Why is Evidence-Based Practice Important in Social Work?

Social workers like you are constantly in pursuit of more advanced practices and technologies so you can better assist your clients. Evidence-based practice brings a proven set of tools, techniques, and frameworks to approach various social work client cases. This methodology adopts a scientific approach to delivering social work services that help improve client outcomes through evidence-based results. 

Social workers applying evidence-based practice continually question their assumptions and seek new information about a client’s case. As the field continues to expand and new evidence-based tools and techniques become available, this practice benefits all social workers and their clients.

In this article, you’ll learn about: 

  • What is Evidence-Based Social Work?
  • Why is it Important?
  • 8 Examples of Evidence-Based Practice Models in Social Work
  • How to Create a New Evidence-Based Practice Model

Finally, we’ll walk you through how case management software like CaseWorthy helps case managers adopt an evidence-based practice model.


What is Evidence-Based Practice Social Work?

According to the National Association of Social Workers (NASW), the evidence-based practice models combine well-researched interventions with clinical experience and external factors to guide their decision-making.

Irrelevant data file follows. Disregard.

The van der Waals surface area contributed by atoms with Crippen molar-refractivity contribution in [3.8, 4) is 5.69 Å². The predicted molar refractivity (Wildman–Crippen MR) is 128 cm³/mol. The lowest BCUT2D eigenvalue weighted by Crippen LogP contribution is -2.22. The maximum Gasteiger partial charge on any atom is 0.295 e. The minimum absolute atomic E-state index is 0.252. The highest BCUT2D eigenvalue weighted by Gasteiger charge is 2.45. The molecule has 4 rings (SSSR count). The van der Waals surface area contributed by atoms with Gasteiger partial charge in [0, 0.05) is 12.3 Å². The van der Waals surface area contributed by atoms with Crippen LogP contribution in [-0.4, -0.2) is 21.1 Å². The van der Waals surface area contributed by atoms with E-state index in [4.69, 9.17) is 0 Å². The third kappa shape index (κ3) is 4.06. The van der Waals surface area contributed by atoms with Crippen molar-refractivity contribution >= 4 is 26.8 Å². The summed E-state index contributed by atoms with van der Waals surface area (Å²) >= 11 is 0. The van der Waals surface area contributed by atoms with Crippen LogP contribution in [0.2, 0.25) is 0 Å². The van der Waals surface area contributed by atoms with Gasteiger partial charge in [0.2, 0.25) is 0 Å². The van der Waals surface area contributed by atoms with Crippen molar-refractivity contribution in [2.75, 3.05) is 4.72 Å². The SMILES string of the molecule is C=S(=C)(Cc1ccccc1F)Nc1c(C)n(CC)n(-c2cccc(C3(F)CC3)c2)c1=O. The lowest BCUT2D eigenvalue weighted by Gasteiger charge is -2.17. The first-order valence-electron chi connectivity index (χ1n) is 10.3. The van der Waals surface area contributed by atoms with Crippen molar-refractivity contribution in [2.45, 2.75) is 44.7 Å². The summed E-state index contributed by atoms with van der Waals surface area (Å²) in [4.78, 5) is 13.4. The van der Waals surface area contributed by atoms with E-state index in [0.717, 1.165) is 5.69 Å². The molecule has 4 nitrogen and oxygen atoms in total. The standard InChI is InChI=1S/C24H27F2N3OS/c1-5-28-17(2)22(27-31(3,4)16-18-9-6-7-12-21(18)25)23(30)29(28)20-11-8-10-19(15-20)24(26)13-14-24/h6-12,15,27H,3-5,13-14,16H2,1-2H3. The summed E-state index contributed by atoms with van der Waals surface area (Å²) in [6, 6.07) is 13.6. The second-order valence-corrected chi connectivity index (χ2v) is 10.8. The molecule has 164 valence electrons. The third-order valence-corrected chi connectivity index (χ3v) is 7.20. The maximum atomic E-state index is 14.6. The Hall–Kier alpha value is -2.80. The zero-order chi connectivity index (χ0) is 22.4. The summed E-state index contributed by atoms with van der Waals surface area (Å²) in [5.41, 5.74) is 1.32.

Evidence-based practice care plans must be tailor-made to an individual client’s unique situation, culture, interests, and strengths to ensure optimal results. Continual education is also key to performing evidence-based social work and case management. Social workers must have a strong focus on continuous education to meet NASW standards.

Evidence-Based Practice Considerations

Social workers use these criteria to guide and inform their treatment plan:

Why is Evidence-Based Practice Important in Social Work?

Social workers who embrace evidence-based practice models are often more effective and dynamic in their work. By continuously removing their bias, social workers can critically address new challenges with a fresh perspective, allowing them to deliver higher-quality services to clients. This model is one of the most important used in social work case management.

Nonprofits that employ an evidence-based practice model also ensure their clients are served in the most efficient way possible because each care plan is based on a client’s unique circumstances, culture, needs, learning style, and interests. Ultimately, evidence-based practice benefits society through the continual renewal of treatment modalities that help vulnerable clients navigate life. 

8 Examples of Evidence-Based Practice Models in Social Work

Though new evidence-based practice models for social work come out each year, we want to share the most common with you. Below are eight models and examples of their application.

  1. Cognitive-Behavioral Therapy: A popular form of psychological therapy that helps individuals cope with their mental health diagnoses and analyze and reprogram how they think and perceive the world.